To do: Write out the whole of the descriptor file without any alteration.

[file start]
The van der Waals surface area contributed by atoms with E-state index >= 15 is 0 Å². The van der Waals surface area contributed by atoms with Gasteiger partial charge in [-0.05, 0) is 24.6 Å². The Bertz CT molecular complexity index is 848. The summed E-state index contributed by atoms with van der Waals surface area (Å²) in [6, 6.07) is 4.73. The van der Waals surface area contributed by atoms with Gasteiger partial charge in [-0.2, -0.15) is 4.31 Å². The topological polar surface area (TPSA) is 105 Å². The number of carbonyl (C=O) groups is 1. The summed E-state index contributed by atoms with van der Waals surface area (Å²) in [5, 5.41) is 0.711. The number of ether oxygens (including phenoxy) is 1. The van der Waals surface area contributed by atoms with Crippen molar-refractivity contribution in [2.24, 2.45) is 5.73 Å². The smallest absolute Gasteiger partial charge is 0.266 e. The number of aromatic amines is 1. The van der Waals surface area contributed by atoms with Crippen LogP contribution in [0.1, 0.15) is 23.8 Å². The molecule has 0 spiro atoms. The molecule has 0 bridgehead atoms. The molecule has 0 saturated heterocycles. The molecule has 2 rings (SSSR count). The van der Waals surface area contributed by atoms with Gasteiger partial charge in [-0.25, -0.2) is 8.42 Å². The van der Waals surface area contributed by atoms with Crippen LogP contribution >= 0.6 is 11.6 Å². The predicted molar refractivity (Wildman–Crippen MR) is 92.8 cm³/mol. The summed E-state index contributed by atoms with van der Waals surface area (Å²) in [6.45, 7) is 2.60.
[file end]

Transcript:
The van der Waals surface area contributed by atoms with E-state index >= 15 is 0 Å². The van der Waals surface area contributed by atoms with Gasteiger partial charge in [-0.05, 0) is 24.6 Å². The Bertz CT molecular complexity index is 848. The summed E-state index contributed by atoms with van der Waals surface area (Å²) in [6, 6.07) is 4.73. The van der Waals surface area contributed by atoms with Gasteiger partial charge in [-0.2, -0.15) is 4.31 Å². The topological polar surface area (TPSA) is 105 Å². The number of carbonyl (C=O) groups is 1. The summed E-state index contributed by atoms with van der Waals surface area (Å²) in [5, 5.41) is 0.711. The number of ether oxygens (including phenoxy) is 1. The van der Waals surface area contributed by atoms with Crippen molar-refractivity contribution in [2.24, 2.45) is 5.73 Å². The smallest absolute Gasteiger partial charge is 0.266 e. The number of aromatic amines is 1. The van der Waals surface area contributed by atoms with Crippen LogP contribution in [0.1, 0.15) is 23.8 Å². The molecule has 0 spiro atoms. The molecule has 0 bridgehead atoms. The molecule has 0 saturated heterocycles. The molecule has 2 rings (SSSR count). The van der Waals surface area contributed by atoms with Gasteiger partial charge in [-0.25, -0.2) is 8.42 Å². The van der Waals surface area contributed by atoms with Crippen LogP contribution >= 0.6 is 11.6 Å². The predicted molar refractivity (Wildman–Crippen MR) is 92.8 cm³/mol. The summed E-state index contributed by atoms with van der Waals surface area (Å²) in [6.45, 7) is 2.60.